Bioanalysis Zone

Novel sorbent tube could revolutionize sampling of volatile organic compounds


Researchers from Florida International University ([FIU], FL, USA) have developed a sorbent tube, a device that could impact many industries due to its low cost and sensitivity. The team behind the work recently attended the eMerge Americas technology conference (FL, USA), to showcase the new device.

The device uses technology known as CMV (capillary microextraction of volatiles) and is used to sample volatile organic compounds in the air, samples can then be analyzed in the laboratory using GC–MS. One application for the device is in medical diagnostics as patients can breathe through the device and VOCs associated with certain diseases can be collected and later detected in the laboratory. This diagnostic technique is advantageous as the procedure is non-invasive and inexpensive.

Jose Almirall, a chemist and director of the FIU International Forensic Research Institute, and Digno Caballero, a former student at FIUE, have formed IAD-x, LLC to continue development of the device and expand research.

The team was selected by the National Science Foundation (VA, USA) to participate in the Innovation Corps Teams Program (I-Corps). I-Corps connects NSF-funded researchers with the business community and entrepreneurs to promote innovation and transfer of technology. The device was initially developed to detect explosives, however additional applications and potential markets were revealed by the NSF-funded I-Corps customer discovery process.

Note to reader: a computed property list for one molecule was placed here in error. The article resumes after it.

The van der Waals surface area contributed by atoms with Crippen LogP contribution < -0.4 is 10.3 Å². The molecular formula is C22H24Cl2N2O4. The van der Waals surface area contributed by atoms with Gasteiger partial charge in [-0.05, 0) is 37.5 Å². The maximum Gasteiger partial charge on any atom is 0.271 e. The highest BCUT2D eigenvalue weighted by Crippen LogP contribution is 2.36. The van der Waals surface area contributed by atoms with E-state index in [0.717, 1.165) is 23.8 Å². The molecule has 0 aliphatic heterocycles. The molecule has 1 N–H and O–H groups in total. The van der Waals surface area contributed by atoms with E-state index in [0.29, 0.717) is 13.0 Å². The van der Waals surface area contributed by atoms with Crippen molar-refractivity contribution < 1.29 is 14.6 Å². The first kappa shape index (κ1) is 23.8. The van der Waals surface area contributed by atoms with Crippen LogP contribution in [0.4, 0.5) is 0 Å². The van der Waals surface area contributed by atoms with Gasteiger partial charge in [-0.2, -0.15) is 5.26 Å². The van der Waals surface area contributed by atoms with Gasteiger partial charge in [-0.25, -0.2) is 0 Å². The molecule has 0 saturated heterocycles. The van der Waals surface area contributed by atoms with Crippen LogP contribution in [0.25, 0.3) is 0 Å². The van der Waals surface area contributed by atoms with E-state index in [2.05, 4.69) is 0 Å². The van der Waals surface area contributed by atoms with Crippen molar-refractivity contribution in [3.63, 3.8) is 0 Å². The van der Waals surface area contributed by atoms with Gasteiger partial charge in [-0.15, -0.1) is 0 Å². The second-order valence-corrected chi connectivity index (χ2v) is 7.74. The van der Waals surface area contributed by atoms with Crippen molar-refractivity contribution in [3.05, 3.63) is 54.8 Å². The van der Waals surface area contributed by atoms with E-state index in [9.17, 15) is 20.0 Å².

“I recommend any faculty member wanting to explore commercialization of science and technology to consider going through the I-Corps program,” Almirall commented. “The I-Corps team of a student or post-doc, a business mentor and the PI is provided with the tools necessary to begin to evaluate whether a scientific discovery can be turned into a viable business.”

The device in still in the early stages of development, with the researchers exploring marketing opportunities for industrial applications. Their work is concentrated at the FIU Modesto A Maidique Campus, where IAD-x is being incubated.

Source: Tiny invention could revolutionize analytical chemistry


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